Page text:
God is Grace: The Hoi Polloi
Personal Instructions (2 Timothy 4:6-8,17-28)
A reflection on the Second Reading from Feast Day of St Peter & St Paul (Year C)
Written by Mr Casimir Douglas
“I have fought the good fight, I have finished the race, I have kept the faith.” (2 Timothy 4:7)
In writing the Pauline Epistles, St Paul used a technique known as philophronesis. Far from being confined to the annals of history, this atavistic literary device still has contemporary application in the form of the humble school newsletter. Epistolary works of the early Christians were characterised by using this technique in their correspondence. Philophronesis is the literary process whereby the writer attempts to duplicate the intimacy of face-to-face contact and re-establish the friendship by presenting their theological directives in a more conversational rather than academic and edictal style.
The Pauline Epistles are a rich source of theological guidance, ecclesial directives and formed a ‘Bible’ for early Christians on how to live in the way of Christ. In Chapter 5 of the letter of St Paul to the Romans, the phrase ‘the many’ is repeated almost ad nauseam: “For just as by the one man’s disobedience the many are made sinners, so by the one man’s obedience the many will be made righteous” (Romans 5:19). In this passage, St Paul is explaining to the early Christian communities of Rome, who were suffering under the persecution of the Roman Empire, the relationship between the actions of the apocryphal Adam from the Book of Genesis and person of Jesus in an effort the highlight the redeeming grace available to all who would pursue the way of Christ.
However, the repeated use of the term ‘the many’ in this chapter is curious. Who is ‘the many’ to whom St Paul is referring? Surely not the early Christian community to whom he wrote, who certainly were few in comparison to the vast authority of the Roman Empire. The term ‘the many’ in St Paul’s letters is a loaded term that derives inspiration from the phrase in the Greek language, hoi polloi. The term hoi polloi is an Ancient Greek expression that directly translates as, ‘the many’, or more strictly speaking, “the majority”.
Hoi polloi, in the last 100 years, has been used in the English language as a derogatory remark. Its use as a slur has its origin in the 19th century when the semantics of the phrase were altered. According to Lord Byron (a renowned British poet in the early 1800’s), one was only considered to be truly enlightened academically if they were familiar with Greek and Latin, and there were very few of these men at the time. Those who were not likewise educated were considered less intellectual and less enlightened and therefore part of the hoi polloi. Academics used the term to distinguish themselves from ‘the majority’ who they considered lesser than themselves. Thus the emergence of the derogatory nature of the term. Synonyms include ‘the great unwashed’, ‘the peons’ and ‘the rabble’.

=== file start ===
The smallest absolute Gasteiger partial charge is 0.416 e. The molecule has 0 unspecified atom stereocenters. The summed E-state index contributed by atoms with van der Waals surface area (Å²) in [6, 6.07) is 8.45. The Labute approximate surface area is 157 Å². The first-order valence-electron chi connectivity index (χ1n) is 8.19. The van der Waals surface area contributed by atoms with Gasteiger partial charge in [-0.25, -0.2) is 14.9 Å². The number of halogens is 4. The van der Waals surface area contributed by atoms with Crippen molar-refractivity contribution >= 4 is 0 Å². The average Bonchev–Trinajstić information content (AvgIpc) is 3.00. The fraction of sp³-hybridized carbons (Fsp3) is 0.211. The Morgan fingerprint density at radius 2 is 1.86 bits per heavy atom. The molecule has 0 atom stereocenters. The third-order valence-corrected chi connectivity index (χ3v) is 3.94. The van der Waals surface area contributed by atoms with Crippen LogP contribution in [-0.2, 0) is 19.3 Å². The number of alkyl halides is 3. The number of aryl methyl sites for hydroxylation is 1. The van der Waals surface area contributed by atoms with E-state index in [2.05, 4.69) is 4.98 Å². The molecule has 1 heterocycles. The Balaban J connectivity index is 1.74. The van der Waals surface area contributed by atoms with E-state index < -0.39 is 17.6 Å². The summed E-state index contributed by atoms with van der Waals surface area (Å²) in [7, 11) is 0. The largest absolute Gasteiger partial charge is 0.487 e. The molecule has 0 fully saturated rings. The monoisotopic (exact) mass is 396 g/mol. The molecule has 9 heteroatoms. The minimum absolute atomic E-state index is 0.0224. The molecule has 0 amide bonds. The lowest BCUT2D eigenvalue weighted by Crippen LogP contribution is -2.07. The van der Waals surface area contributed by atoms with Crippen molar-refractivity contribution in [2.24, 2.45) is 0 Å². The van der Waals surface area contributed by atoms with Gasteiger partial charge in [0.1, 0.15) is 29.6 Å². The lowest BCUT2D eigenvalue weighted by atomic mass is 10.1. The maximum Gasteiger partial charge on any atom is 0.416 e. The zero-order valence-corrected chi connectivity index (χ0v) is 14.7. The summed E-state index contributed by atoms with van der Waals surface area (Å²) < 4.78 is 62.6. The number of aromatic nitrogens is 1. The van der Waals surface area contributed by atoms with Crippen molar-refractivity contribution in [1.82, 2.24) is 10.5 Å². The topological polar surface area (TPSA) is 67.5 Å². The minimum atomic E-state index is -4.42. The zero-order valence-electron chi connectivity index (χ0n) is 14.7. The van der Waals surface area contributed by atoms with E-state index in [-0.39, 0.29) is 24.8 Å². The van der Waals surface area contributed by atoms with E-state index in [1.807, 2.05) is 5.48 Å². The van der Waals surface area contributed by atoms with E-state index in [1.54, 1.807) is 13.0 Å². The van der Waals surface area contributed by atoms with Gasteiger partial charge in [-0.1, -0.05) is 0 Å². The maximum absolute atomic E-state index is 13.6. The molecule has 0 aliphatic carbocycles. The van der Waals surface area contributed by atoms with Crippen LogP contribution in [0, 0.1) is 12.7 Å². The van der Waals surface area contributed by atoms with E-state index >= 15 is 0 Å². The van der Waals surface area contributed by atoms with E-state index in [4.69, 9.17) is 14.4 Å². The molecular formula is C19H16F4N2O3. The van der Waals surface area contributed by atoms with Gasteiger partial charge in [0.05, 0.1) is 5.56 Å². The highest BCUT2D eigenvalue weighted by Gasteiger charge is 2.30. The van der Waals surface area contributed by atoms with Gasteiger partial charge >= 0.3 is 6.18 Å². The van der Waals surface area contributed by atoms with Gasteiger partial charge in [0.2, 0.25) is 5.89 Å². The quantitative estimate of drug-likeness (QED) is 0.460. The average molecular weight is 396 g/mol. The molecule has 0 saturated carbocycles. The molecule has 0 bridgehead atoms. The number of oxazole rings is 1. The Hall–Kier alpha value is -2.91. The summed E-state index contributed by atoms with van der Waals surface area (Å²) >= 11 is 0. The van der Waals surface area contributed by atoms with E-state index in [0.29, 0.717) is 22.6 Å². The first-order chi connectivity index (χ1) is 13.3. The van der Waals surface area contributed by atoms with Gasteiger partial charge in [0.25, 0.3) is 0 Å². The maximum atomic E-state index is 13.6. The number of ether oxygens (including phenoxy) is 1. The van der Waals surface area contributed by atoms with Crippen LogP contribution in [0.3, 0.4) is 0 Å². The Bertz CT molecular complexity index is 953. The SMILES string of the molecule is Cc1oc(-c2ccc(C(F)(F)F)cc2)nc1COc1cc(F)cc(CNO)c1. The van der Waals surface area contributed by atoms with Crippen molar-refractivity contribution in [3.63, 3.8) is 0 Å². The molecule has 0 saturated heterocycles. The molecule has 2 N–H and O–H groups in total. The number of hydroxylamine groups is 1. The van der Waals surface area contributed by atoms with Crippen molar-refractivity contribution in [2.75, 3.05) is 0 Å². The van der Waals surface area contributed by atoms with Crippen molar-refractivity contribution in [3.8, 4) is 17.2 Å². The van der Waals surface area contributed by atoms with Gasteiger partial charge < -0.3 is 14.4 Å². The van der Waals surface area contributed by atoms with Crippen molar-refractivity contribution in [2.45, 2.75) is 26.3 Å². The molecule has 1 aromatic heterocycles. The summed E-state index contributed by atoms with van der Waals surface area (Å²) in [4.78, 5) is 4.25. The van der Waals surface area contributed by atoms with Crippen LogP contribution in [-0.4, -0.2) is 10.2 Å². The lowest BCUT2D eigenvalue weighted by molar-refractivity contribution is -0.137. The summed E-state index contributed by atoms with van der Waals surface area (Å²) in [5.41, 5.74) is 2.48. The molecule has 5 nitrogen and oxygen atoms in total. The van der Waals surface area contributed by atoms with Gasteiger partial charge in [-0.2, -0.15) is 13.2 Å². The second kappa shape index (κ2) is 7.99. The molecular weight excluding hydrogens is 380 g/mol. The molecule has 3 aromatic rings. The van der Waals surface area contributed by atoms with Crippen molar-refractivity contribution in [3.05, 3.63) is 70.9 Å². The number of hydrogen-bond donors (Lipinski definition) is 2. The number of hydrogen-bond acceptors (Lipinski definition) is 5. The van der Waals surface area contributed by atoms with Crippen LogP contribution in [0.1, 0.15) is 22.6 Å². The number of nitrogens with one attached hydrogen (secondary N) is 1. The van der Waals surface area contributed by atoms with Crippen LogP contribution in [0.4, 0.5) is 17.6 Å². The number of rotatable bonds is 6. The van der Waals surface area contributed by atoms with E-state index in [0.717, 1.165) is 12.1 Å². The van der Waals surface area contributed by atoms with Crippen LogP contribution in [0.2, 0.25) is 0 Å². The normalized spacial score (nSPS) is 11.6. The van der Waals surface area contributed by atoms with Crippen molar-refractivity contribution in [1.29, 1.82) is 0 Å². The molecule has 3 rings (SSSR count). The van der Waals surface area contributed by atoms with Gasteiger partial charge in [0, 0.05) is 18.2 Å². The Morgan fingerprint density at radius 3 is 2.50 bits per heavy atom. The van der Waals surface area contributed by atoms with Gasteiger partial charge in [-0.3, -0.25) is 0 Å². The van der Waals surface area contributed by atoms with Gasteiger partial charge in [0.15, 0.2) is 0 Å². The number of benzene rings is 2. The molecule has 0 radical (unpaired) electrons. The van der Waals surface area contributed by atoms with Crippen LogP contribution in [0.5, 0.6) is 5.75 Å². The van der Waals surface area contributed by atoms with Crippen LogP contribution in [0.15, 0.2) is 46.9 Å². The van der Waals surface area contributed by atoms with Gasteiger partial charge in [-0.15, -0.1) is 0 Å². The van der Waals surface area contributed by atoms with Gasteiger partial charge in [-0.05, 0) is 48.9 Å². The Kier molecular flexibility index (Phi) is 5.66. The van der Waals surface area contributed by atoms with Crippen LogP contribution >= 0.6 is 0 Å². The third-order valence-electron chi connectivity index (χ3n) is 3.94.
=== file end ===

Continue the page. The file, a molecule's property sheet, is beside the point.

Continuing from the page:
Naturalist and evolutionist Charles Darwin also used the phrase in reference to his matriculation from the University of Cambridge as an undergraduate student when writing his autobiography in the 1870s: “By answering well the examination question in Paley, by doing Euclid well, and by not failing miserably in Classics, I gained a good place among the hoi polloi, or crowd of men who did not go in for honours.”
It has also been used for many other commercial enterprises in the past century, having been adopted by various businesses, music groups, literary journals and blogs. L. Ron Hubbard also used it as the name of an alien race in his Space Opera narratives of Scientology. 75 million years ago, Hubbard’s hoi polloi came about as a result of the Galactical Confederacy’s tyrannical leader, Xenu, blowing up his captured subjects by throwing them into Earth’s volcanoes and then attacking them with nuclear weapons. Once placated, these subjects were forced to watch a super colossal (his words) 3D motion picture for 36 days straight that was aimed at causing the inception of specific ideas in their psyche.
‘Hoi polloi’ has also appeared in many other forms of media by being; mentioned on Larry King Live, uttered by Chuck Bass on Gossip Girl, sung by Duran Duran and used as a topic for teaching by John Keating (Robin Williams) in Dead Poet’s Society. The school newsletter article genre benefits greatly from the technique of philophronesis in that it attempts to convey information about the life of hundreds of students en masse whilst retaining a personal and intimate connection with readers. Our students are the hoi polloi.